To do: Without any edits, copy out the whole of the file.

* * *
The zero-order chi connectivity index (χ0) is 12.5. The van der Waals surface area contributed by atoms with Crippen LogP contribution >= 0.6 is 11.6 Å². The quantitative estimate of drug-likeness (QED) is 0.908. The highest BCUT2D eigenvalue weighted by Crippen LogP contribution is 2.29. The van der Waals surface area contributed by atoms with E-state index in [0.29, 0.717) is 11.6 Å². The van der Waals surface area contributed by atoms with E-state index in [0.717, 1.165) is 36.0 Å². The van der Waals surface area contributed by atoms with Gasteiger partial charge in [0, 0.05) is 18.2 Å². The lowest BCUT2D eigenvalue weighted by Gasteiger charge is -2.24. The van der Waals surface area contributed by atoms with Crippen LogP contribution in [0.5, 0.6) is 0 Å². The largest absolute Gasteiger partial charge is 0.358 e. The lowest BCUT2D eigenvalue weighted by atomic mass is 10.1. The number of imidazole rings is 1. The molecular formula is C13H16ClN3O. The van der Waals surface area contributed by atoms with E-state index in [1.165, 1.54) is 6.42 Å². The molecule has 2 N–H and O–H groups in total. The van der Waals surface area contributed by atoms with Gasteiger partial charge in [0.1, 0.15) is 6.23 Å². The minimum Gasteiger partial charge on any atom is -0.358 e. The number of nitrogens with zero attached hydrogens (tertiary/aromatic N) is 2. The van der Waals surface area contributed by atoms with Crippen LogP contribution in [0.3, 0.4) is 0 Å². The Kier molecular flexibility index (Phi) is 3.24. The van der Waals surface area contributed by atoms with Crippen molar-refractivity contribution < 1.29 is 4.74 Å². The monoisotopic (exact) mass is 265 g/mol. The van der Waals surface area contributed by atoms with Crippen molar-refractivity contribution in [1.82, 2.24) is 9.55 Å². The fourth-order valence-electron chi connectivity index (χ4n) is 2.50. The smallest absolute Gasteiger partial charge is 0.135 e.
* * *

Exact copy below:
The zero-order chi connectivity index (χ0) is 12.5. The van der Waals surface area contributed by atoms with Crippen LogP contribution >= 0.6 is 11.6 Å². The quantitative estimate of drug-likeness (QED) is 0.908. The highest BCUT2D eigenvalue weighted by Crippen LogP contribution is 2.29. The van der Waals surface area contributed by atoms with E-state index in [0.29, 0.717) is 11.6 Å². The van der Waals surface area contributed by atoms with E-state index in [0.717, 1.165) is 36.0 Å². The van der Waals surface area contributed by atoms with Gasteiger partial charge in [0, 0.05) is 18.2 Å². The lowest BCUT2D eigenvalue weighted by Gasteiger charge is -2.24. The van der Waals surface area contributed by atoms with Crippen LogP contribution in [0.5, 0.6) is 0 Å². The largest absolute Gasteiger partial charge is 0.358 e. The lowest BCUT2D eigenvalue weighted by atomic mass is 10.1. The number of imidazole rings is 1. The molecular formula is C13H16ClN3O. The van der Waals surface area contributed by atoms with E-state index in [1.165, 1.54) is 6.42 Å². The molecule has 2 N–H and O–H groups in total. The van der Waals surface area contributed by atoms with Gasteiger partial charge in [0.1, 0.15) is 6.23 Å². The minimum Gasteiger partial charge on any atom is -0.358 e. The number of nitrogens with zero attached hydrogens (tertiary/aromatic N) is 2. The van der Waals surface area contributed by atoms with Crippen LogP contribution in [0.3, 0.4) is 0 Å². The Kier molecular flexibility index (Phi) is 3.24. The van der Waals surface area contributed by atoms with Crippen molar-refractivity contribution < 1.29 is 4.74 Å². The monoisotopic (exact) mass is 265 g/mol. The van der Waals surface area contributed by atoms with Crippen molar-refractivity contribution in [1.82, 2.24) is 9.55 Å². The fourth-order valence-electron chi connectivity index (χ4n) is 2.50. The smallest absolute Gasteiger partial charge is 0.135 e.